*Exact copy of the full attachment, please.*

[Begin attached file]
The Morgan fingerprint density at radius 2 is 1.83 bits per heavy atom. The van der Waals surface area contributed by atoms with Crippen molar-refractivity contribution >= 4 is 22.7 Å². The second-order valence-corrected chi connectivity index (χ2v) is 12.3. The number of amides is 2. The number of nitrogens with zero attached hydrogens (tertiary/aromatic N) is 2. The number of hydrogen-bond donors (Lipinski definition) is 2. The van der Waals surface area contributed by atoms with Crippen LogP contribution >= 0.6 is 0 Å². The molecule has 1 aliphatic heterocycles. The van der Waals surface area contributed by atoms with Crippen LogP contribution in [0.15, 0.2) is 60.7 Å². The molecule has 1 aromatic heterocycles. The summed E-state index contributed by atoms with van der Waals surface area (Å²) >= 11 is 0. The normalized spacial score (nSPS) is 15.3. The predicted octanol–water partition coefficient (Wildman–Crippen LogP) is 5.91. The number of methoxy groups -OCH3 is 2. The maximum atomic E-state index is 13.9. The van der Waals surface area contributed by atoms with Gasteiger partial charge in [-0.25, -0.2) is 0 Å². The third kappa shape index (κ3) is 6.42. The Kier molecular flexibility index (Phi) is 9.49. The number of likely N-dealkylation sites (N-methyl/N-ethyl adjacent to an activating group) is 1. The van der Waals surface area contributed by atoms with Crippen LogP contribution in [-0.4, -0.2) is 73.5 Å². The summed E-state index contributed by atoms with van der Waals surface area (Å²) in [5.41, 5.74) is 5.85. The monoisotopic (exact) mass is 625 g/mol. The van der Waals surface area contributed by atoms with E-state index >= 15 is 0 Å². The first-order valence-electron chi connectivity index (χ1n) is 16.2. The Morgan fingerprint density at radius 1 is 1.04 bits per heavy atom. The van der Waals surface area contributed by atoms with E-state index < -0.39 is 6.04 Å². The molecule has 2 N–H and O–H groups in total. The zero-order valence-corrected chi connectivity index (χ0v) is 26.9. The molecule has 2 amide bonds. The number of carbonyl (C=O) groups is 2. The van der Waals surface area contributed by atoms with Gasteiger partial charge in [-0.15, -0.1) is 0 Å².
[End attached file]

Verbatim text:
The Morgan fingerprint density at radius 2 is 1.83 bits per heavy atom. The van der Waals surface area contributed by atoms with Crippen molar-refractivity contribution >= 4 is 22.7 Å². The second-order valence-corrected chi connectivity index (χ2v) is 12.3. The number of amides is 2. The number of nitrogens with zero attached hydrogens (tertiary/aromatic N) is 2. The number of hydrogen-bond donors (Lipinski definition) is 2. The van der Waals surface area contributed by atoms with Crippen LogP contribution >= 0.6 is 0 Å². The molecule has 1 aliphatic heterocycles. The van der Waals surface area contributed by atoms with Crippen LogP contribution in [0.15, 0.2) is 60.7 Å². The molecule has 1 aromatic heterocycles. The summed E-state index contributed by atoms with van der Waals surface area (Å²) >= 11 is 0. The normalized spacial score (nSPS) is 15.3. The predicted octanol–water partition coefficient (Wildman–Crippen LogP) is 5.91. The number of methoxy groups -OCH3 is 2. The maximum atomic E-state index is 13.9. The van der Waals surface area contributed by atoms with Gasteiger partial charge in [-0.25, -0.2) is 0 Å². The third kappa shape index (κ3) is 6.42. The Kier molecular flexibility index (Phi) is 9.49. The number of likely N-dealkylation sites (N-methyl/N-ethyl adjacent to an activating group) is 1. The van der Waals surface area contributed by atoms with Crippen LogP contribution in [-0.4, -0.2) is 73.5 Å². The summed E-state index contributed by atoms with van der Waals surface area (Å²) in [5.41, 5.74) is 5.85. The monoisotopic (exact) mass is 625 g/mol. The van der Waals surface area contributed by atoms with E-state index >= 15 is 0 Å². The first-order valence-electron chi connectivity index (χ1n) is 16.2. The Morgan fingerprint density at radius 1 is 1.04 bits per heavy atom. The van der Waals surface area contributed by atoms with E-state index < -0.39 is 6.04 Å². The molecule has 2 N–H and O–H groups in total. The zero-order valence-corrected chi connectivity index (χ0v) is 26.9. The molecule has 2 amide bonds. The number of carbonyl (C=O) groups is 2. The van der Waals surface area contributed by atoms with Gasteiger partial charge in [-0.15, -0.1) is 0 Å².